A Brief History of OVS Victim Service Academy Trainings
Traumatic events are common in modern life, whether that means surviving a disaster, suffering economic hardship or being the victim of a crime. Virtually everyone who goes through a disturbing experience is likely to have a range of post-traumatic reactions and even when practical needs are being attended to, these psychological reactions can delay recovery.
To help address the underlying needs of crime victims, in 2016, the New York State Office of Victim Services and the Institute for Disaster Mental Health at SUNY New Paltz partnered to offer Victim Service Academy Trainings. Offered more than a dozen times since and hosted across New York State, Victim Service Academy Trainings have provided alumni a foundation of skills built on three key topics:
Basic Helping Skills & Psychological First Aid
Working with Specific Populations
Occupational Hazards and Self-Care
Now a pillar of training offerings from OVS, Victim Service Academy Trainings have become an essential training opportunity for newer victim service professionals, providing basic early supports and the ability to learn self-care practices to help handle profession stressors that come from working with victims of crime.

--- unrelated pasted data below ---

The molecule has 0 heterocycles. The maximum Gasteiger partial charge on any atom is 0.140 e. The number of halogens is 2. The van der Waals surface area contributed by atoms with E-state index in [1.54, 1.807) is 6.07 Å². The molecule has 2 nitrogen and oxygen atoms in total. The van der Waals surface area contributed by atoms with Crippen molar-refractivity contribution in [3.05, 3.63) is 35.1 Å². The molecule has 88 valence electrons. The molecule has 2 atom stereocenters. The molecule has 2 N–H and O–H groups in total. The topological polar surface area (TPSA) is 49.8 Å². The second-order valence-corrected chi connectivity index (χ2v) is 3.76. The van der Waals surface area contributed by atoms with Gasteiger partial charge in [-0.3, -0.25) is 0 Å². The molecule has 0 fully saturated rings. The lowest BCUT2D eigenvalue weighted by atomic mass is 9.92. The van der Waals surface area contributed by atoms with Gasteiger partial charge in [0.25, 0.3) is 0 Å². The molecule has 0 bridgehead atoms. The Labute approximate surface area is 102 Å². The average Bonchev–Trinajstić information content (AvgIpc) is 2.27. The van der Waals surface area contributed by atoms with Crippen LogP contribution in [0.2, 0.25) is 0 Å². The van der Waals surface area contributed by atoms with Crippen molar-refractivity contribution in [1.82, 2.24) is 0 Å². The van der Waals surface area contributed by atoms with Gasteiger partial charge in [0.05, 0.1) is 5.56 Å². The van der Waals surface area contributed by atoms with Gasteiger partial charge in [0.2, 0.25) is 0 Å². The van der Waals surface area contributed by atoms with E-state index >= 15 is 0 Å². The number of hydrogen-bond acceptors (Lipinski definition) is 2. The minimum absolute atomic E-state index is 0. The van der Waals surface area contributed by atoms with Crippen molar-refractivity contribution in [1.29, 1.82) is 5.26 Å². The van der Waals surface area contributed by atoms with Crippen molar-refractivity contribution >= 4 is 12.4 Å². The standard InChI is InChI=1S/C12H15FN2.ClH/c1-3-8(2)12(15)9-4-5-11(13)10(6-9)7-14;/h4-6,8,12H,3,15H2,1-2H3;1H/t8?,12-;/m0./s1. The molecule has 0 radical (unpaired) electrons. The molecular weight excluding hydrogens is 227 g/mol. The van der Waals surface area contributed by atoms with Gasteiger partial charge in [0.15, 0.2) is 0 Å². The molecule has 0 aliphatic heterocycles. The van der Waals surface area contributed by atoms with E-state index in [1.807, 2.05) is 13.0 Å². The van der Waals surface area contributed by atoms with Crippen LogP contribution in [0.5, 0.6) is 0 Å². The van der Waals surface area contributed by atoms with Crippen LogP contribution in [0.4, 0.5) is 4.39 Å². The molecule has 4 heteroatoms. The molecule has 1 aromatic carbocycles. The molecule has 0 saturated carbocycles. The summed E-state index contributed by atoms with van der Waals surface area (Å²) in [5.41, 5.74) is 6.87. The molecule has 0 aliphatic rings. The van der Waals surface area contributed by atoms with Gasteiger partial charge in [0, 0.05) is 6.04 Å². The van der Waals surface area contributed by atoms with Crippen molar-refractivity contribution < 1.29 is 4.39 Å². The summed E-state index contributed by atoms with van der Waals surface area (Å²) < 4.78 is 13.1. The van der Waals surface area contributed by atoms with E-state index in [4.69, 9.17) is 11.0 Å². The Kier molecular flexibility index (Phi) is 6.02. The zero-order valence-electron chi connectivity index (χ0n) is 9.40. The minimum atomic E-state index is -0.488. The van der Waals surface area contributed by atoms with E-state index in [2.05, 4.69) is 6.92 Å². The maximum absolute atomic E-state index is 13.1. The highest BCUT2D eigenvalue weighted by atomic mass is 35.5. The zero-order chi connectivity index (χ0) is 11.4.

About Victim Service Academy Trainings
The New York State Office of Victim Services has a three-tiered mission to provide compensation to innocent victims of crime, fund direct services to crime victims through a network of community-based programs and to advocate for the rights of all innocent victims of crime. For more information about services offered by OVS, including eligibility guidelines and a list of victim assistance programs that provide direct help to crime victims across all 62 counties in New York, visit the agency’s website or call 1-800-247-8035.
Established in 2004, the Institute for Disaster Mental Health teaches evidence-based disaster mental health interventions to help to prepare students, community members, professionals to care for others following a disaster. The school’s programs include developing and presenting professional trainings in disaster mental health; and research and dissemination on training needs to improve community preparedness. The school also hosts a conference that brings experts in the field to the New Paltz campus annually.